Beyond Broadway: Performance Art throughout the 20th Century

Theater Classroom
This course will explore the movement of performance art throughout its formation in the 20th century, focusing on different trailblazers integrating different forms of media into the storytelling of theatre. Through videos, readings, and physical exercises, we will explore four distinct artists and their contributions to the world of theatre.

Strings and Things

Band Classroom
String players, plucked and bowed, will work to develop skills to perform music from many different idioms and eras. This class is for experienced string players of all kinds including fiddle, guitar, piano, ukulele, etc.



  • Students are introduced to Music and Art starting in Preschool. In Music class, the focus is on listening, dancing, simple instrumental work and singing. In Art, students are introduced to a variety of tools and media to explore their own creativity and develop fine motor skills.
  • In Lower School, starting in Kindergarten, students receive two periods a week of both Music and Art. In Music, students are introduced to simple rhythmic concepts and notation, and participate in the Lower School Chorus. Art classes concentrate on personal exploration of expression and mediums. Students learn to paint, draw, sculpt and build using materials from watercolor to clay, with an array of age appropriate mediums. Art class is supplemented by classroom activities that provide a wide variety of art experiences designed to stimulate creativity and encourage personal expression.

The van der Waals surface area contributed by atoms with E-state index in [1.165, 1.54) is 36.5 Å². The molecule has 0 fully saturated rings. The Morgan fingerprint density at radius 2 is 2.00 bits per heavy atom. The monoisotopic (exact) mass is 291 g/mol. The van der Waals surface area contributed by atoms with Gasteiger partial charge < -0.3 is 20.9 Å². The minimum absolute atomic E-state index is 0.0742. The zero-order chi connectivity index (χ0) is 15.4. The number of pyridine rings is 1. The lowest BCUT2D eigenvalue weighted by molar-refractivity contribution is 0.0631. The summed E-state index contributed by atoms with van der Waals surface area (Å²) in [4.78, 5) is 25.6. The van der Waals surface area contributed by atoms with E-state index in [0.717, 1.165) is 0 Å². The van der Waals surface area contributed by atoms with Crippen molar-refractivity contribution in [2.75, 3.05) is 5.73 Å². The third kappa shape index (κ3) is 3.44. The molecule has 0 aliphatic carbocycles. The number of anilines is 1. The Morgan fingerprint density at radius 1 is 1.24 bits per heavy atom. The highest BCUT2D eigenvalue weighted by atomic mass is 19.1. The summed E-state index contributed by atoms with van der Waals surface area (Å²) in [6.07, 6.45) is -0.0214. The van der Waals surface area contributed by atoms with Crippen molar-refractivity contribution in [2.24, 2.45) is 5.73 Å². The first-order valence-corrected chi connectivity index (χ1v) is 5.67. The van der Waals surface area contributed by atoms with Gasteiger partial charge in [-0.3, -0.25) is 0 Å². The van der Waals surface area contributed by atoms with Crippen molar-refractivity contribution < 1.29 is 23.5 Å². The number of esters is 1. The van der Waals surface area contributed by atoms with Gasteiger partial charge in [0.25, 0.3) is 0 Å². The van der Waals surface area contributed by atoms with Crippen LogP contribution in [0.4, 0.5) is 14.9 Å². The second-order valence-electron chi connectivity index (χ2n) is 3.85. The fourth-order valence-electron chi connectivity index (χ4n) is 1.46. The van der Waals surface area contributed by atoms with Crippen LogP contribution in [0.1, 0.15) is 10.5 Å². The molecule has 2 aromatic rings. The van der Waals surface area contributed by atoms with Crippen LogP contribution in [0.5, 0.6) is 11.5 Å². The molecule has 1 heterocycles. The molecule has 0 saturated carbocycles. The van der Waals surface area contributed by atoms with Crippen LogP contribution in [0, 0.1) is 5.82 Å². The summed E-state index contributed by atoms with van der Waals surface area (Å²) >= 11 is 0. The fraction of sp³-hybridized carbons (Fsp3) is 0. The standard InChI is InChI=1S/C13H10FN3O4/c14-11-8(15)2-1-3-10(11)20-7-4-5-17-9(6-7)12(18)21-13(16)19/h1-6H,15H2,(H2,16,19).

• In Middle School, students not only create but learn the principles of art and how to reflect on artwork; art history is taught peripherally through the study of individual artists, movements in art, slides and videos, and reproductions. The Middle School Music program provides an opportunity for all students to become actively involved in four basic areas of musical experience: creating, performing, listening, and history.
  • In Upper School, students are introduced to a range of advanced artistic mediums such as photography, graphic design, vocal ensemble, Caribbean music, electronic music, acting, and digital filmmaking as part of the Arts Block. Through the Arts Block, students are offered a unique opportunity to broaden their artistic horizons by experimenting in new mediums and to advance areas of personal interest.

Arts Faculty

Natalia Bernal

Natalia Bernal Natalia brings to BCD her Spanish background and love of teaching music in [...]

Students are introduced to Music and Art starting in Preschool.

BCD’s Visual Arts Program